The diversity data on assistant coaches throughout the NCAA levels is better, but not by much. On the women’s side at least 60% of the assistant coaches are white, and on the men’s side, at least 62% of the assistants are white. This is troubling in sports like basketball where only 40.3% of the men’s players are white and 52% of the women’s players are white. In football, the numbers tell the same story as basketball where over 52% of the student-athletes are athletes of color, yet 68% of assistants and 85% of head coaches are white.
What does this data mean and what does it have to do with coaches and allyship you ask? The data makes us ask a few questions:
1. How are these predominately white staffs handling their student-athletes of color?
2. What is being done for those student-athletes of color who might not only be one or two on the team, but also part of a very small percentage of the student body on their college campus?
3. In what ways is the coaching staff making the student-athletes of color feel comfortable on these predominately white campuses in predominately white or rural areas with the understanding that their experiences can wildly differ from their white counterparts?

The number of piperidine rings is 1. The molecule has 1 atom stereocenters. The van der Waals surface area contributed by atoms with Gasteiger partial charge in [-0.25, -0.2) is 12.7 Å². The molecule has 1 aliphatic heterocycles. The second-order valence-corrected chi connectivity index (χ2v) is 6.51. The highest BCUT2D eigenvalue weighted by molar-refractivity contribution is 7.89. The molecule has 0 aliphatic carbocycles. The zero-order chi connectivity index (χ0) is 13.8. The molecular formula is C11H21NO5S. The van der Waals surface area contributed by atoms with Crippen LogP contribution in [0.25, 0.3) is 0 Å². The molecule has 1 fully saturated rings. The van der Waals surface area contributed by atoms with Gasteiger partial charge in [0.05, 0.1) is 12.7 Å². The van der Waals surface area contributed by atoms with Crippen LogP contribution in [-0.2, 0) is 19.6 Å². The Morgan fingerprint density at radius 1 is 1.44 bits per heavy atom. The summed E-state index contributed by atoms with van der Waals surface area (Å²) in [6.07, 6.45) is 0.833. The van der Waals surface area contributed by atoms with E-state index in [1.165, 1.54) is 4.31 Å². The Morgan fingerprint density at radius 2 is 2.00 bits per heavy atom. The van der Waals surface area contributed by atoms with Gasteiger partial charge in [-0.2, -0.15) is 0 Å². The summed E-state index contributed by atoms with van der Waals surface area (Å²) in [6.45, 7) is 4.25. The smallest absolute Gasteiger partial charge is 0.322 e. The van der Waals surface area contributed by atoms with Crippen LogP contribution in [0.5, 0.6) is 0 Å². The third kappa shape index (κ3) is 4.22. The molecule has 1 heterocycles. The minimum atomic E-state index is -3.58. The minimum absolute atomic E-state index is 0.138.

4. How is the coaching staff preparing to not only help them through what they are experiencing on predominately white teams, but also find ways to make the teams more inclusive?
5. How are the coaching staff assisting the white student-athletes on how to be inclusive themselves and have the difficult conversations with others on race?
6. What are the coaches doing to educate themselves on this subject?
7. Are the coaches having staff conversations and team conversations on this subject, especially when racial incidents occur on campus, in the community, or nationally?